The Ideal Person

Published: 2021-06-29 07:08:57
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Category: Religion

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The Ideal Person
Confucianism is often revered as a set of guidelines in which society should follow to become a more perfect society. It is the belief that the empowerment of one should benefit the society in which that person is a part of and vice versa. According to Confucius, "excellence comes partly from the cultivation of an individual's virtues and intellect" (Molloy, 2010). Confucius saw society and civilization as a whole as being fragile and because of this, people must be responsible and respectful of each other and future generations to come. To achieve this, Confucius conceived the belief of having a perfect society in which people could follow or experience certain relationships and possess certain values that could lead them to become what he saw as the ideal person.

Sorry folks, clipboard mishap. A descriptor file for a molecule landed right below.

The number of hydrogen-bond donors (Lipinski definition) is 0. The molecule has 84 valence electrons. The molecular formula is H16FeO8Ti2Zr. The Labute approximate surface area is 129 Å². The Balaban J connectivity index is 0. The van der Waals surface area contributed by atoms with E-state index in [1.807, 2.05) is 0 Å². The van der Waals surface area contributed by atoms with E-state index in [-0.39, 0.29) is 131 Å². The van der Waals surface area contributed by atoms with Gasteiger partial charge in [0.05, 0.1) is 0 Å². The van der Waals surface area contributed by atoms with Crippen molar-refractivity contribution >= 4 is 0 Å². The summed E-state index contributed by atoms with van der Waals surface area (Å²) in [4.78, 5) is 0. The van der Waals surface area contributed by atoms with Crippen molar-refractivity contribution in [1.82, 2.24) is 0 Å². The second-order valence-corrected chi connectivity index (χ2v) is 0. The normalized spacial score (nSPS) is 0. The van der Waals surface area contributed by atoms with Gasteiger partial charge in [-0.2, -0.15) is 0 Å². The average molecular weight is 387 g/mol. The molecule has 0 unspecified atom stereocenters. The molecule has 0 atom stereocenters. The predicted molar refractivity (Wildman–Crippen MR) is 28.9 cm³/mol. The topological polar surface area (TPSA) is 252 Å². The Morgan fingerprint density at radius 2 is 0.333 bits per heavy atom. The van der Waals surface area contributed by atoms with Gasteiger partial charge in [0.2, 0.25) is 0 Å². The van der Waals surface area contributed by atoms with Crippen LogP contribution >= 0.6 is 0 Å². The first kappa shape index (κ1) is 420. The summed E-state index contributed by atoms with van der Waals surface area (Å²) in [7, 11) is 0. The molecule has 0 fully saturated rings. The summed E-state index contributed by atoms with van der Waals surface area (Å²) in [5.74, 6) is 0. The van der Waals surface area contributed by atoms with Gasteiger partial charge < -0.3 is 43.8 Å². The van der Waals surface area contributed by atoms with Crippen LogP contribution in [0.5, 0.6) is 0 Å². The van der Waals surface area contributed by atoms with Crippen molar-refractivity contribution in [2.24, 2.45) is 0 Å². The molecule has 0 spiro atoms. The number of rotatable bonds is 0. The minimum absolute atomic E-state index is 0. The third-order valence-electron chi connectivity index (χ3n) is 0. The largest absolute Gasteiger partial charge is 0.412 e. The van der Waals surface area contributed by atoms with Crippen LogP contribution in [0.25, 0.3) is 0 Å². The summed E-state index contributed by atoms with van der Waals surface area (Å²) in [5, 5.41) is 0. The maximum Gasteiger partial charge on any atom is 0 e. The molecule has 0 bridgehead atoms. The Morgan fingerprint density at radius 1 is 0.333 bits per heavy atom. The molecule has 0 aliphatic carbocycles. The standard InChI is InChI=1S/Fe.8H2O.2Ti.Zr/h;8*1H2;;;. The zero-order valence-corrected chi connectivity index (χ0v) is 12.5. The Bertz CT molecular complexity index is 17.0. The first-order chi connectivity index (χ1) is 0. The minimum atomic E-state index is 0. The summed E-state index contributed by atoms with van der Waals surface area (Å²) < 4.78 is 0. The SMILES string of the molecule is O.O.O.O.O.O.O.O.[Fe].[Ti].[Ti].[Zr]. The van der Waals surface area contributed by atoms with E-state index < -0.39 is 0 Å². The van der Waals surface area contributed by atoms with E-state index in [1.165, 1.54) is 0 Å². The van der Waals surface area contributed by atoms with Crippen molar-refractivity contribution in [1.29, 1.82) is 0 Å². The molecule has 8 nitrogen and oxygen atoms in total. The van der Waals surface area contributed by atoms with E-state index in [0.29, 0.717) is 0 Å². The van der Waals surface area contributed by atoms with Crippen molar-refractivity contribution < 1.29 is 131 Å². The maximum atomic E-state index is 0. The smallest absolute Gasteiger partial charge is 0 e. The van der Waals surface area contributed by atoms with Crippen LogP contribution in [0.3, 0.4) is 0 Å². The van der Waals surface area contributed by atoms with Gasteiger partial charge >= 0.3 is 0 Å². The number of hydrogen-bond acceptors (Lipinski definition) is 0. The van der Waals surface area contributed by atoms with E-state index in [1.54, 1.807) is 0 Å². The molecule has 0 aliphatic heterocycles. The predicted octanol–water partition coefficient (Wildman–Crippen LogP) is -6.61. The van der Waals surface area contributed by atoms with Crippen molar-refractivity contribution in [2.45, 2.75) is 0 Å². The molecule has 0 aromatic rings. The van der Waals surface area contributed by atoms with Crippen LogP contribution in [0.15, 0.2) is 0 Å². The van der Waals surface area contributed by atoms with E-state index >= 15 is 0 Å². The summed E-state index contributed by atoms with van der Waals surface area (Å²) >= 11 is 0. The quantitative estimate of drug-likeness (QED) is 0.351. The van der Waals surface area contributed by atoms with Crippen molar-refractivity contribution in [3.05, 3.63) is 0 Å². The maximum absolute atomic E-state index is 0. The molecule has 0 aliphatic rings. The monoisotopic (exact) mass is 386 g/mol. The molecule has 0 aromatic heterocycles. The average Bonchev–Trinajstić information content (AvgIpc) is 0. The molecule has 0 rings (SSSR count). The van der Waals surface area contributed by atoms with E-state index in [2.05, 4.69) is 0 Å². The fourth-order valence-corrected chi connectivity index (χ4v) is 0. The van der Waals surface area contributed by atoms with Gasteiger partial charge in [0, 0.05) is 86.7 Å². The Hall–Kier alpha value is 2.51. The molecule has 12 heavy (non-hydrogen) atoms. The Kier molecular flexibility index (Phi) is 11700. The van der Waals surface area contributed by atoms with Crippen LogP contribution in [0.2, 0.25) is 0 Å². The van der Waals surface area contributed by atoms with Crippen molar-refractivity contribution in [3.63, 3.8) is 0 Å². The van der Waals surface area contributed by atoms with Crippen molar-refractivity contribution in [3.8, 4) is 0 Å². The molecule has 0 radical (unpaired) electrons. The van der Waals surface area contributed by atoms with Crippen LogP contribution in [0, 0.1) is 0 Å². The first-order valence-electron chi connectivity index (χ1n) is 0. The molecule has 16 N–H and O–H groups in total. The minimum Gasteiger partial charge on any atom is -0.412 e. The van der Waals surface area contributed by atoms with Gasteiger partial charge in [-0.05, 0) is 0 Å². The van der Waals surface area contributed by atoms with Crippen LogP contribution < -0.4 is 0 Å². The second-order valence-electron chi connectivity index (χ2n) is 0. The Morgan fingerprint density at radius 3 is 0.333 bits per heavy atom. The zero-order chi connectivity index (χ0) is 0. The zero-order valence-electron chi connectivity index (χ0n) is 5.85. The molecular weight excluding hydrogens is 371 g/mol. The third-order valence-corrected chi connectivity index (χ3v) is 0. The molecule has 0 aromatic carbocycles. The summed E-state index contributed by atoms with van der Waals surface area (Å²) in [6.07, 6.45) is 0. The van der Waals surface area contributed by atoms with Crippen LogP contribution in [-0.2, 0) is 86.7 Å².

The relationships and values that Confucius spoke of were to him just as attainable and real as any visible object. He believed in five great relationships, while not equal, they are determined by many factors. He listed these five relationships in order of importance; the father - son relationship, the older brother - younger brother relationship, the husband - wife relationship, the elder - younger relationship, and the ruler - subject relationship. According to Confucius, "The Five Great Relationships signify that each person must live up to his or her social role and social status" (Molloy, 2010). Confucius also spoke of a set of virtues that the ideal person must possess which are known as the Confucius Virtues. "Just as social harmony comes from the living out of the Five Great Relationships, so personal excellence comes from the manifestation of five virtues" (Molloy, 2010). These virtues are ren, li, shu, ziao, and wen. Ren is translated as simply meaning to think of the other. Common words today that can be associated with ren are sympathy, benevolence, kindness and so forth. The next virtue is li. Li is often translated as meaning propriety or doing what is right in any given situation. Shu, translated as reciprocity, is often linked to what we in the west have come to know as the Golden Rule. Xiao, which translates as filial piety, simply means devotion. This type of devotion is mainly focused on the devotion to one's family; past, present and future. The last listed virtue, wen, is translated to mean culture and all that it encompasses. "Wen can also entail the general notion of art appreciation, or connoisseurship. A connoisseur has a highly developed aesthetic sense and is able to know and appreciate beauty in its many forms" (Molloy, 2010).


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